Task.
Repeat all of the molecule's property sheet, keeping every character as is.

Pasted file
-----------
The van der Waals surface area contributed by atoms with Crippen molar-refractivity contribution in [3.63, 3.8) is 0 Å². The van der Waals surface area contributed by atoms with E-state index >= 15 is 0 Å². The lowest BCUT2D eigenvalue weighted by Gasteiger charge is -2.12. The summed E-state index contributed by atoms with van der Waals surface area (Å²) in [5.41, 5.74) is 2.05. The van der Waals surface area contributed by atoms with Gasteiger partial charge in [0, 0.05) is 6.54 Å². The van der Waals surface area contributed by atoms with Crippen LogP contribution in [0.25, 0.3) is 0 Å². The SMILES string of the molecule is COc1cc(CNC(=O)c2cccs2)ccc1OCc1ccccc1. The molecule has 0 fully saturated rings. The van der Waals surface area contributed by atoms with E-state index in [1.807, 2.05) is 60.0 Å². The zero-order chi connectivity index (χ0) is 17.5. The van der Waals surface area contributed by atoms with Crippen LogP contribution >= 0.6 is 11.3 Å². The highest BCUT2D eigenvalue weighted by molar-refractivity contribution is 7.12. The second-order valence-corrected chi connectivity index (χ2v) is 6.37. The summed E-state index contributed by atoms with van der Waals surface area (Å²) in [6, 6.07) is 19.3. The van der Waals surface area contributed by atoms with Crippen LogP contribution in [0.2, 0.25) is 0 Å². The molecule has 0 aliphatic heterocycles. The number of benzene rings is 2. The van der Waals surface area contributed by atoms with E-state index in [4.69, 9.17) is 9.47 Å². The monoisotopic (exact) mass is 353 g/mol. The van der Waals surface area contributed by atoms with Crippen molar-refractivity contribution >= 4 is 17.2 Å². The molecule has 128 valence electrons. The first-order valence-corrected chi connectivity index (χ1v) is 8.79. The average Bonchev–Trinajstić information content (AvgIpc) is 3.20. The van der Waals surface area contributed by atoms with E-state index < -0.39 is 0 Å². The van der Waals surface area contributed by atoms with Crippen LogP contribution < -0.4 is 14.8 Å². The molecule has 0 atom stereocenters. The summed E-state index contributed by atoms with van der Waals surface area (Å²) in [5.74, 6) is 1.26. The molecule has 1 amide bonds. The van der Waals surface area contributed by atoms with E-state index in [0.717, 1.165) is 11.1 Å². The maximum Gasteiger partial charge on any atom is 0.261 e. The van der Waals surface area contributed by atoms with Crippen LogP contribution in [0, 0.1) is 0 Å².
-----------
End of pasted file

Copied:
The van der Waals surface area contributed by atoms with Crippen molar-refractivity contribution in [3.63, 3.8) is 0 Å². The van der Waals surface area contributed by atoms with E-state index >= 15 is 0 Å². The lowest BCUT2D eigenvalue weighted by Gasteiger charge is -2.12. The summed E-state index contributed by atoms with van der Waals surface area (Å²) in [5.41, 5.74) is 2.05. The van der Waals surface area contributed by atoms with Gasteiger partial charge in [0, 0.05) is 6.54 Å². The van der Waals surface area contributed by atoms with Crippen LogP contribution in [0.25, 0.3) is 0 Å². The SMILES string of the molecule is COc1cc(CNC(=O)c2cccs2)ccc1OCc1ccccc1. The molecule has 0 fully saturated rings. The van der Waals surface area contributed by atoms with E-state index in [1.807, 2.05) is 60.0 Å². The zero-order chi connectivity index (χ0) is 17.5. The van der Waals surface area contributed by atoms with Crippen LogP contribution >= 0.6 is 11.3 Å². The highest BCUT2D eigenvalue weighted by molar-refractivity contribution is 7.12. The second-order valence-corrected chi connectivity index (χ2v) is 6.37. The summed E-state index contributed by atoms with van der Waals surface area (Å²) in [6, 6.07) is 19.3. The van der Waals surface area contributed by atoms with Crippen LogP contribution in [0.2, 0.25) is 0 Å². The molecule has 0 aliphatic heterocycles. The number of benzene rings is 2. The van der Waals surface area contributed by atoms with E-state index in [4.69, 9.17) is 9.47 Å². The monoisotopic (exact) mass is 353 g/mol. The van der Waals surface area contributed by atoms with Crippen molar-refractivity contribution >= 4 is 17.2 Å². The molecule has 128 valence electrons. The first-order valence-corrected chi connectivity index (χ1v) is 8.79. The average Bonchev–Trinajstić information content (AvgIpc) is 3.20. The van der Waals surface area contributed by atoms with E-state index < -0.39 is 0 Å². The van der Waals surface area contributed by atoms with Crippen LogP contribution < -0.4 is 14.8 Å². The molecule has 0 atom stereocenters. The summed E-state index contributed by atoms with van der Waals surface area (Å²) in [5.74, 6) is 1.26. The molecule has 1 amide bonds. The van der Waals surface area contributed by atoms with E-state index in [0.717, 1.165) is 11.1 Å². The maximum Gasteiger partial charge on any atom is 0.261 e. The van der Waals surface area contributed by atoms with Crippen LogP contribution in [0, 0.1) is 0 Å².